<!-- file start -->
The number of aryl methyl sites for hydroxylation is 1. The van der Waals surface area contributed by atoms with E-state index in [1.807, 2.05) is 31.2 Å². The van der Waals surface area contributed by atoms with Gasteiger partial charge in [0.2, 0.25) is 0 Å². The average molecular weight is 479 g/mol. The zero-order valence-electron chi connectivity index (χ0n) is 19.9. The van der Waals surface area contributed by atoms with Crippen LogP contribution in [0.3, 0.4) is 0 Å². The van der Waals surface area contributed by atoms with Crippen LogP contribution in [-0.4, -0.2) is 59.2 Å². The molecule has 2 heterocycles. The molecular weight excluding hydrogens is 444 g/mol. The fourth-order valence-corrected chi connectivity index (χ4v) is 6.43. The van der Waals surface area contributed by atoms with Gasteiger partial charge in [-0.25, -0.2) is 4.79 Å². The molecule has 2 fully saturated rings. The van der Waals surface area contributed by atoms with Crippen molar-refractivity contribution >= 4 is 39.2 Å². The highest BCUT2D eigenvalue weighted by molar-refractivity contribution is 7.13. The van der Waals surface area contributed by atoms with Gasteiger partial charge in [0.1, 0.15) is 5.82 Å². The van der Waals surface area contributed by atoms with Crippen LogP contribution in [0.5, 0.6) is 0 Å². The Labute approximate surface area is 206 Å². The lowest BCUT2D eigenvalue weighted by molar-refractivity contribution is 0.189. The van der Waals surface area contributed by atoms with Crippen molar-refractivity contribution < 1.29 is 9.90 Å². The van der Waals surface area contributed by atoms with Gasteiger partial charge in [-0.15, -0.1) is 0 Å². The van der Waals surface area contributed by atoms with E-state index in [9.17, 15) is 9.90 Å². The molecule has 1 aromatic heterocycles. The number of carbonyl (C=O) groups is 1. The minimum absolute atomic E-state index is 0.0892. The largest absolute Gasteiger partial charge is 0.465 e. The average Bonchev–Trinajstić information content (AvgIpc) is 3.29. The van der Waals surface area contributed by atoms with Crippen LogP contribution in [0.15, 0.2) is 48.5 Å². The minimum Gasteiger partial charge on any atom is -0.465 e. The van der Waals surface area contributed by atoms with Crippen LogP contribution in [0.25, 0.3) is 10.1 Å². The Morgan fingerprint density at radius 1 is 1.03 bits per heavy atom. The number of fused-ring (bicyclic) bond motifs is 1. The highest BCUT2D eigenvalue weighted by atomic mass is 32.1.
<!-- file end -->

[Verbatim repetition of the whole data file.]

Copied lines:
The number of aryl methyl sites for hydroxylation is 1. The van der Waals surface area contributed by atoms with E-state index in [1.807, 2.05) is 31.2 Å². The van der Waals surface area contributed by atoms with Gasteiger partial charge in [0.2, 0.25) is 0 Å². The average molecular weight is 479 g/mol. The zero-order valence-electron chi connectivity index (χ0n) is 19.9. The van der Waals surface area contributed by atoms with Crippen LogP contribution in [0.3, 0.4) is 0 Å². The van der Waals surface area contributed by atoms with Crippen LogP contribution in [-0.4, -0.2) is 59.2 Å². The molecule has 2 heterocycles. The molecular weight excluding hydrogens is 444 g/mol. The fourth-order valence-corrected chi connectivity index (χ4v) is 6.43. The van der Waals surface area contributed by atoms with Gasteiger partial charge in [-0.25, -0.2) is 4.79 Å². The molecule has 2 fully saturated rings. The van der Waals surface area contributed by atoms with Crippen molar-refractivity contribution >= 4 is 39.2 Å². The highest BCUT2D eigenvalue weighted by molar-refractivity contribution is 7.13. The van der Waals surface area contributed by atoms with Gasteiger partial charge in [0.1, 0.15) is 5.82 Å². The van der Waals surface area contributed by atoms with Crippen LogP contribution in [0.5, 0.6) is 0 Å². The Labute approximate surface area is 206 Å². The lowest BCUT2D eigenvalue weighted by molar-refractivity contribution is 0.189. The van der Waals surface area contributed by atoms with Crippen molar-refractivity contribution < 1.29 is 9.90 Å². The van der Waals surface area contributed by atoms with Gasteiger partial charge in [-0.15, -0.1) is 0 Å². The van der Waals surface area contributed by atoms with E-state index in [9.17, 15) is 9.90 Å². The molecule has 1 aromatic heterocycles. The number of carbonyl (C=O) groups is 1. The minimum absolute atomic E-state index is 0.0892. The largest absolute Gasteiger partial charge is 0.465 e. The average Bonchev–Trinajstić information content (AvgIpc) is 3.29. The van der Waals surface area contributed by atoms with Crippen LogP contribution in [0.15, 0.2) is 48.5 Å². The minimum Gasteiger partial charge on any atom is -0.465 e. The van der Waals surface area contributed by atoms with Crippen LogP contribution in [0.25, 0.3) is 10.1 Å². The Morgan fingerprint density at radius 1 is 1.03 bits per heavy atom. The number of fused-ring (bicyclic) bond motifs is 1. The highest BCUT2D eigenvalue weighted by atomic mass is 32.1.